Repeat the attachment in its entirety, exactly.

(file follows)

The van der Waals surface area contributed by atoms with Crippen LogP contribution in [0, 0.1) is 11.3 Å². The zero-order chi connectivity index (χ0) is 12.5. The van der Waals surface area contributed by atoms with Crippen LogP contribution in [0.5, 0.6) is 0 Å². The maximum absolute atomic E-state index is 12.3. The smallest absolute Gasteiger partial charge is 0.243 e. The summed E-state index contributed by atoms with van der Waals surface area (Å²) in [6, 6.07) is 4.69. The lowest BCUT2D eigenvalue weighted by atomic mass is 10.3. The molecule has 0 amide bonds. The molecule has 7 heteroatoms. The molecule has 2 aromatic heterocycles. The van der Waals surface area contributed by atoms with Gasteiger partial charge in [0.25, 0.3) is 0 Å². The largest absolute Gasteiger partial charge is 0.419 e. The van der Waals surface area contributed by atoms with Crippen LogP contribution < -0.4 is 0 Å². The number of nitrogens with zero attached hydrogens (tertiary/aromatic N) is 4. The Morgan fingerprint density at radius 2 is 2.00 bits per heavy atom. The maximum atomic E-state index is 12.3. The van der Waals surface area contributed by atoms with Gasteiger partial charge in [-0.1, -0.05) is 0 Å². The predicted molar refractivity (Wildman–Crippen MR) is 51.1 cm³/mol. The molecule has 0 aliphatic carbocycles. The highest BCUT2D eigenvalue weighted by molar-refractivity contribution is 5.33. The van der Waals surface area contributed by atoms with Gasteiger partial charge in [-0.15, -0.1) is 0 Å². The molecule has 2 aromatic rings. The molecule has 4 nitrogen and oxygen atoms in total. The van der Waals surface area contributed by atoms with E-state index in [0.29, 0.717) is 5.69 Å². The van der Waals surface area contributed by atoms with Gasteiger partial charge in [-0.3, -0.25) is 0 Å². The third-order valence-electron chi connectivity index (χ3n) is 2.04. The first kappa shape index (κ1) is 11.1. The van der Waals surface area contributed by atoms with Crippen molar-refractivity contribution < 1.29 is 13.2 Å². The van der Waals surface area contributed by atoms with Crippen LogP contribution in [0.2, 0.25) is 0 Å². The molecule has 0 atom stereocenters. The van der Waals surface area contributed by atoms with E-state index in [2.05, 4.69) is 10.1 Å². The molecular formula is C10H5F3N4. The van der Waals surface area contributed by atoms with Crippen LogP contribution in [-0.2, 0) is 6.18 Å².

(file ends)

The van der Waals surface area contributed by atoms with Crippen LogP contribution in [0, 0.1) is 11.3 Å². The zero-order chi connectivity index (χ0) is 12.5. The van der Waals surface area contributed by atoms with Crippen LogP contribution in [0.5, 0.6) is 0 Å². The maximum absolute atomic E-state index is 12.3. The smallest absolute Gasteiger partial charge is 0.243 e. The summed E-state index contributed by atoms with van der Waals surface area (Å²) in [6, 6.07) is 4.69. The lowest BCUT2D eigenvalue weighted by atomic mass is 10.3. The molecule has 0 amide bonds. The molecule has 7 heteroatoms. The molecule has 2 aromatic heterocycles. The van der Waals surface area contributed by atoms with Gasteiger partial charge in [0.25, 0.3) is 0 Å². The largest absolute Gasteiger partial charge is 0.419 e. The van der Waals surface area contributed by atoms with Crippen LogP contribution < -0.4 is 0 Å². The number of nitrogens with zero attached hydrogens (tertiary/aromatic N) is 4. The Morgan fingerprint density at radius 2 is 2.00 bits per heavy atom. The maximum atomic E-state index is 12.3. The van der Waals surface area contributed by atoms with Gasteiger partial charge in [-0.1, -0.05) is 0 Å². The predicted molar refractivity (Wildman–Crippen MR) is 51.1 cm³/mol. The molecule has 0 aliphatic carbocycles. The highest BCUT2D eigenvalue weighted by molar-refractivity contribution is 5.33. The van der Waals surface area contributed by atoms with Gasteiger partial charge in [-0.15, -0.1) is 0 Å². The molecule has 2 aromatic rings. The molecule has 4 nitrogen and oxygen atoms in total. The van der Waals surface area contributed by atoms with E-state index in [0.29, 0.717) is 5.69 Å². The van der Waals surface area contributed by atoms with Gasteiger partial charge in [-0.3, -0.25) is 0 Å². The third-order valence-electron chi connectivity index (χ3n) is 2.04. The first kappa shape index (κ1) is 11.1. The van der Waals surface area contributed by atoms with Crippen molar-refractivity contribution < 1.29 is 13.2 Å². The van der Waals surface area contributed by atoms with Crippen LogP contribution in [0.2, 0.25) is 0 Å². The molecule has 0 atom stereocenters. The van der Waals surface area contributed by atoms with E-state index in [2.05, 4.69) is 10.1 Å². The molecular formula is C10H5F3N4. The van der Waals surface area contributed by atoms with Crippen LogP contribution in [-0.2, 0) is 6.18 Å².